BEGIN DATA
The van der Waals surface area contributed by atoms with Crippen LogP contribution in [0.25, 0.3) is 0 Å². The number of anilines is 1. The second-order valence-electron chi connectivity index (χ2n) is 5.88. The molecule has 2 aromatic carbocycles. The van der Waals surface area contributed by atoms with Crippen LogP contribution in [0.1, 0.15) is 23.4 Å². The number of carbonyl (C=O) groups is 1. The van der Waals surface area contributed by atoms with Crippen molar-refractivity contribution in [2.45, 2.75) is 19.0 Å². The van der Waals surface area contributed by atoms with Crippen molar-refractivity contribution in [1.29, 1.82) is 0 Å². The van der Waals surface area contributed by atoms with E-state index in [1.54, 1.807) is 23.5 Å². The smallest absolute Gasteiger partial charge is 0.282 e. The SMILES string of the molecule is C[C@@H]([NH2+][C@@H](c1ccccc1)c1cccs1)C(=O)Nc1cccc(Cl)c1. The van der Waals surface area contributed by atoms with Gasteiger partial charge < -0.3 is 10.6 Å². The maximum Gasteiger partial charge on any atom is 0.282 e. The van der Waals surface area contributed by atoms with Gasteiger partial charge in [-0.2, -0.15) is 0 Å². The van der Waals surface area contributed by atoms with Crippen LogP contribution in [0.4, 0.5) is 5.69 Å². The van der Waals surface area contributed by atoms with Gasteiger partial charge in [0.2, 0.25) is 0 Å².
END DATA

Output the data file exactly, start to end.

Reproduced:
The van der Waals surface area contributed by atoms with Crippen LogP contribution in [0.25, 0.3) is 0 Å². The number of anilines is 1. The second-order valence-electron chi connectivity index (χ2n) is 5.88. The molecule has 2 aromatic carbocycles. The van der Waals surface area contributed by atoms with Crippen LogP contribution in [0.1, 0.15) is 23.4 Å². The number of carbonyl (C=O) groups is 1. The van der Waals surface area contributed by atoms with Crippen molar-refractivity contribution in [2.45, 2.75) is 19.0 Å². The van der Waals surface area contributed by atoms with Crippen molar-refractivity contribution in [1.29, 1.82) is 0 Å². The van der Waals surface area contributed by atoms with E-state index in [1.54, 1.807) is 23.5 Å². The smallest absolute Gasteiger partial charge is 0.282 e. The SMILES string of the molecule is C[C@@H]([NH2+][C@@H](c1ccccc1)c1cccs1)C(=O)Nc1cccc(Cl)c1. The van der Waals surface area contributed by atoms with Gasteiger partial charge < -0.3 is 10.6 Å². The maximum Gasteiger partial charge on any atom is 0.282 e. The van der Waals surface area contributed by atoms with Gasteiger partial charge in [-0.2, -0.15) is 0 Å². The van der Waals surface area contributed by atoms with Crippen LogP contribution in [0.4, 0.5) is 5.69 Å². The van der Waals surface area contributed by atoms with Gasteiger partial charge in [0.2, 0.25) is 0 Å².